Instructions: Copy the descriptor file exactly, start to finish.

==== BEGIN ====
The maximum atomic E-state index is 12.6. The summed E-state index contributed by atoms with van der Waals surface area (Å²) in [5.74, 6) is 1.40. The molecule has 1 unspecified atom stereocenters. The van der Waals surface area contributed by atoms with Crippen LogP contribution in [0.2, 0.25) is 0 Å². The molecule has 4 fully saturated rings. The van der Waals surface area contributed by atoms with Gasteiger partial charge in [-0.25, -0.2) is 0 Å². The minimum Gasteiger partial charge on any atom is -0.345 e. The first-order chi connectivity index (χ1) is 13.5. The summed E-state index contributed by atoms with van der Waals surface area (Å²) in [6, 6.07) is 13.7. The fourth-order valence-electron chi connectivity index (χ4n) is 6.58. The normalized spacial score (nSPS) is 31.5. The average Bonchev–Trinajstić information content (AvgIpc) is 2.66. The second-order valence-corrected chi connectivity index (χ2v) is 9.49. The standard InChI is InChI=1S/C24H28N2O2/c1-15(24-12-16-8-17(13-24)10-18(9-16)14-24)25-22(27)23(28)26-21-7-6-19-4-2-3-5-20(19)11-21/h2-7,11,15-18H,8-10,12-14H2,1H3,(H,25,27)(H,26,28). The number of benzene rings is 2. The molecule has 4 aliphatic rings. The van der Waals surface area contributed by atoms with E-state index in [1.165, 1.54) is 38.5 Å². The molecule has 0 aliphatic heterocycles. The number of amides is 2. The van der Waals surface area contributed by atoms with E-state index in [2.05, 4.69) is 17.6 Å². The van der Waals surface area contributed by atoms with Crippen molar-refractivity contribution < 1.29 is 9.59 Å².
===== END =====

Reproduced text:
The maximum atomic E-state index is 12.6. The summed E-state index contributed by atoms with van der Waals surface area (Å²) in [5.74, 6) is 1.40. The molecule has 1 unspecified atom stereocenters. The van der Waals surface area contributed by atoms with Crippen LogP contribution in [0.2, 0.25) is 0 Å². The molecule has 4 fully saturated rings. The van der Waals surface area contributed by atoms with Gasteiger partial charge in [-0.25, -0.2) is 0 Å². The minimum Gasteiger partial charge on any atom is -0.345 e. The first-order chi connectivity index (χ1) is 13.5. The summed E-state index contributed by atoms with van der Waals surface area (Å²) in [6, 6.07) is 13.7. The fourth-order valence-electron chi connectivity index (χ4n) is 6.58. The normalized spacial score (nSPS) is 31.5. The average Bonchev–Trinajstić information content (AvgIpc) is 2.66. The second-order valence-corrected chi connectivity index (χ2v) is 9.49. The standard InChI is InChI=1S/C24H28N2O2/c1-15(24-12-16-8-17(13-24)10-18(9-16)14-24)25-22(27)23(28)26-21-7-6-19-4-2-3-5-20(19)11-21/h2-7,11,15-18H,8-10,12-14H2,1H3,(H,25,27)(H,26,28). The number of benzene rings is 2. The molecule has 4 aliphatic rings. The van der Waals surface area contributed by atoms with E-state index in [1.165, 1.54) is 38.5 Å². The molecule has 0 aliphatic heterocycles. The number of amides is 2. The van der Waals surface area contributed by atoms with E-state index in [2.05, 4.69) is 17.6 Å². The van der Waals surface area contributed by atoms with Crippen molar-refractivity contribution < 1.29 is 9.59 Å².